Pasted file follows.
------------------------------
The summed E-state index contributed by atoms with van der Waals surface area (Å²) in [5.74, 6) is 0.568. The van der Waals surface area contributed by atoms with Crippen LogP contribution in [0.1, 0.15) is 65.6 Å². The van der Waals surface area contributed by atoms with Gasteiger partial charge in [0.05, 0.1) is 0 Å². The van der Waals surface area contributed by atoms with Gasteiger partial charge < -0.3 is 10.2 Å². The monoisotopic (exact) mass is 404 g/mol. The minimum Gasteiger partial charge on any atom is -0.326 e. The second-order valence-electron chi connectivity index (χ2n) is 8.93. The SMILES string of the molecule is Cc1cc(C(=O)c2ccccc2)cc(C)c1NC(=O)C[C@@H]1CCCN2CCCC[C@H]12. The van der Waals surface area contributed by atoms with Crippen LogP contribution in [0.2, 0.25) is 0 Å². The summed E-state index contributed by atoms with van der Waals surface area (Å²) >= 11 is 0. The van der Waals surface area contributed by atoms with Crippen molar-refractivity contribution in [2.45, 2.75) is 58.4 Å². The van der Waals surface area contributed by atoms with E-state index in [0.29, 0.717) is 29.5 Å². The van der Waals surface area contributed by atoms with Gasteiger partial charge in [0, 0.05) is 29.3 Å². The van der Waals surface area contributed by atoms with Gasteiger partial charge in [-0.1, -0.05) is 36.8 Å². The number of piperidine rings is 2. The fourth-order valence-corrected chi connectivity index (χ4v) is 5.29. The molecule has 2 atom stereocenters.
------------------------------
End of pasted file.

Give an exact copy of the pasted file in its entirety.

The summed E-state index contributed by atoms with van der Waals surface area (Å²) in [5.74, 6) is 0.568. The van der Waals surface area contributed by atoms with Crippen LogP contribution in [0.1, 0.15) is 65.6 Å². The van der Waals surface area contributed by atoms with Gasteiger partial charge in [0.05, 0.1) is 0 Å². The van der Waals surface area contributed by atoms with Gasteiger partial charge < -0.3 is 10.2 Å². The monoisotopic (exact) mass is 404 g/mol. The minimum Gasteiger partial charge on any atom is -0.326 e. The second-order valence-electron chi connectivity index (χ2n) is 8.93. The SMILES string of the molecule is Cc1cc(C(=O)c2ccccc2)cc(C)c1NC(=O)C[C@@H]1CCCN2CCCC[C@H]12. The van der Waals surface area contributed by atoms with Crippen LogP contribution in [0.2, 0.25) is 0 Å². The summed E-state index contributed by atoms with van der Waals surface area (Å²) >= 11 is 0. The van der Waals surface area contributed by atoms with Crippen molar-refractivity contribution in [2.45, 2.75) is 58.4 Å². The van der Waals surface area contributed by atoms with E-state index in [0.29, 0.717) is 29.5 Å². The van der Waals surface area contributed by atoms with Gasteiger partial charge in [0, 0.05) is 29.3 Å². The van der Waals surface area contributed by atoms with Gasteiger partial charge in [-0.1, -0.05) is 36.8 Å². The number of piperidine rings is 2. The fourth-order valence-corrected chi connectivity index (χ4v) is 5.29. The molecule has 2 atom stereocenters.